# Segal's law

Segal's law is an adage that states:

"A man with a watch knows what time it is. A man with two watches is never sure."[1]

The mood of the saying is ironic. While at a surface level it appears to be advocating the simplicity and self-consistency obtained by relying on information from only a single source, the underlying message is to gently question and make fun of such apparent certainty – a man with one watch can't really be sure he knows the right time, he merely has no way to identify error or uncertainty.

Nevertheless, the saying is also used in its purely surface sense, to caution against the potential pitfalls of having too much potentially conflicting information when making a decision.

## History

Supposedly, the saying was coined by the San Diego Union on September 20, 1930: "Confusion.—Retail jewelers assert that every man should carry two watches. But a man with one watch knows what time it is, and a man with two watches could never be sure." Later this was — mistakenly — attributed to Lee Segall of KIXL, then to be misquoted again by Arthur Bloch as "Segal's Law". [2]

## In reality

In reality a man possessing one watch has no idea whether it is the correct time unless he is able to compare it to a known Time standard.[3] This situation is not made any worse by having two watches, because the probability of all combinations of states of these watches needs to be taken into account in order to know the right time. Two watches may, depending on the size of the errors of each watch, let you determine which is closer to the correct time based on estimated solar time (or other non-standard but trustworthy time sources). Let there be two states: W (working—showing the correct time), and B (broken—showing the incorrect time). The set of possible states of the two watches are then:

${\displaystyle S={\text{(WW, WB, BW, BB)}}}$

If the probability of a watch being in the W state is p and in the B state is q, and assuming both watches have the same probability of working, then the total probability of all possible states is

${\displaystyle p^{2}+pq+qp+q^{2}=p^{2}+2pq+q^{2}=1}$

since it is certain the watches are in one of these states. The first term, p2 represents both watches in the working state so this state will unconditionally yield the correct time. The second term 2pq represents one watch working and the other not. Since it is impossible to know which one is correct one can only guess. Half the time the guess will be right and half wrong so the effective probability of having the right time from this state is only pq. The last term represents both watches not working which will never yield the correct time. The total probability, P, of having the correct time is thus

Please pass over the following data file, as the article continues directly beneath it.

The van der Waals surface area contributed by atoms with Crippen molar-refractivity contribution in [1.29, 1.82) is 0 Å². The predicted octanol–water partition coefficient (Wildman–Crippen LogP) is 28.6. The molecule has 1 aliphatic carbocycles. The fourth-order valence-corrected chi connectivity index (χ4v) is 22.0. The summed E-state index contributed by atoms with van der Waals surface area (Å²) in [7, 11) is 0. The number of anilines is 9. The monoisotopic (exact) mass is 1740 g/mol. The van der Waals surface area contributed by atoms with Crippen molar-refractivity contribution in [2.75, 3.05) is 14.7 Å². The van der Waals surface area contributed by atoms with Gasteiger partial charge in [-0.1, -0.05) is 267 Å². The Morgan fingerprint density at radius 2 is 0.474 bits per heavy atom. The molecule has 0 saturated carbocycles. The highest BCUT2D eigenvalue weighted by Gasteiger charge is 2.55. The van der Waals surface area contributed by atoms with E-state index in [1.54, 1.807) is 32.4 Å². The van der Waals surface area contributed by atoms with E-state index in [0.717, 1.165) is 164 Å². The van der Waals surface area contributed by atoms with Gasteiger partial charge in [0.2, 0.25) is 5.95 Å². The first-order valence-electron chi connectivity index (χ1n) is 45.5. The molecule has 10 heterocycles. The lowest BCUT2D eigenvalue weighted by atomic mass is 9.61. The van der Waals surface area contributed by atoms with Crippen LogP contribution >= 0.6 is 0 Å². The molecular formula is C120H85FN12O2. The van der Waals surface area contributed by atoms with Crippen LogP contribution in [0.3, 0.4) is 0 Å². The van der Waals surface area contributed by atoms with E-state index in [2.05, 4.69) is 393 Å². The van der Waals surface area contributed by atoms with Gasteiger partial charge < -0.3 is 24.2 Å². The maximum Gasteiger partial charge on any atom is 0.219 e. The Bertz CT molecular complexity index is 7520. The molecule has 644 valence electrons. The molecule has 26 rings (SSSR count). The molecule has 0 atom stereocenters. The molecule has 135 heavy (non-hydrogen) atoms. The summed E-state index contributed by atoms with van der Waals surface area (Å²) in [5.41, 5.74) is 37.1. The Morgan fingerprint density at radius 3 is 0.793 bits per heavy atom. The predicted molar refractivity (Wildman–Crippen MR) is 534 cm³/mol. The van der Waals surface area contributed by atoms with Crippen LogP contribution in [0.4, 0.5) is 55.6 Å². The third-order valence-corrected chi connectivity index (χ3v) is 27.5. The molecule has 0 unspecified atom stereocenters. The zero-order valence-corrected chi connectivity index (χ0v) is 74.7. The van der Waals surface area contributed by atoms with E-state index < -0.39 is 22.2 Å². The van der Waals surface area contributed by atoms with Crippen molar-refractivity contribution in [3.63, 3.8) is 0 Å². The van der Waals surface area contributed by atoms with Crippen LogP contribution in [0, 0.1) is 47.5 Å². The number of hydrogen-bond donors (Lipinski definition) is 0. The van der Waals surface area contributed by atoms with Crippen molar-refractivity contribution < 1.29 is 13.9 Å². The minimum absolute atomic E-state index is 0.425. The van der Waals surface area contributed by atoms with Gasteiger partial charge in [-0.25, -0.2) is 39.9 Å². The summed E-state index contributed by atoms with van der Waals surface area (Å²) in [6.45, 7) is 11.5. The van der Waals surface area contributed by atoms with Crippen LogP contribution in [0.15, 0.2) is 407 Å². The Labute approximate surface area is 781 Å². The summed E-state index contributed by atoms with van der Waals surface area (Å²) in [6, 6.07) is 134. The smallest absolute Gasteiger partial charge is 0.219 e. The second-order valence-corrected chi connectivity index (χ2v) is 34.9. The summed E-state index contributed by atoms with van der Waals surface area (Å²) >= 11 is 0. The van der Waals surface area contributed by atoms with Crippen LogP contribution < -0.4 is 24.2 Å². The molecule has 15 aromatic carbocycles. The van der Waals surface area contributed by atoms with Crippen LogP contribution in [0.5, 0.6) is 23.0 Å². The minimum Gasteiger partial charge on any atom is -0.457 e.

${\displaystyle P=p^{2}+pq}$

and since q = 1 − p

${\displaystyle P=p^{2}+p(1-p)=p}$

that is, the same probability as one watch. An improved probability of obtaining the correct time is only possible with at least three watches since majority voting logic can then be applied.[4] The case of three watches has a total probability of

${\displaystyle p^{3}+3p^{2}q+3pq^{2}+q^{3}=1}$

The second term will always yield the correct time by majority voting. The third term represents two malfunctioning watches. It is possible to tell that there is a problem but not which watch is correct. Thus again, the best solution is a simple guess that will only be right one third of the time. Thus, the total probability of having the correct time is

{\displaystyle {\begin{aligned}P&=p^{3}+3p^{2}q+pq^{2}\\&=p+p^{2}(1-p)\end{aligned}}}

which is clearly greater than p. Likewise, the probability function of n watches can be found from the binomial expansion of (p + q)n.

This reasoning is not valid if there are systematic errors present in the watches. For instance, if all the watches start to gain at high temperature in the same way this is an error that cannot be either corrected or even detected by majority voting.[3]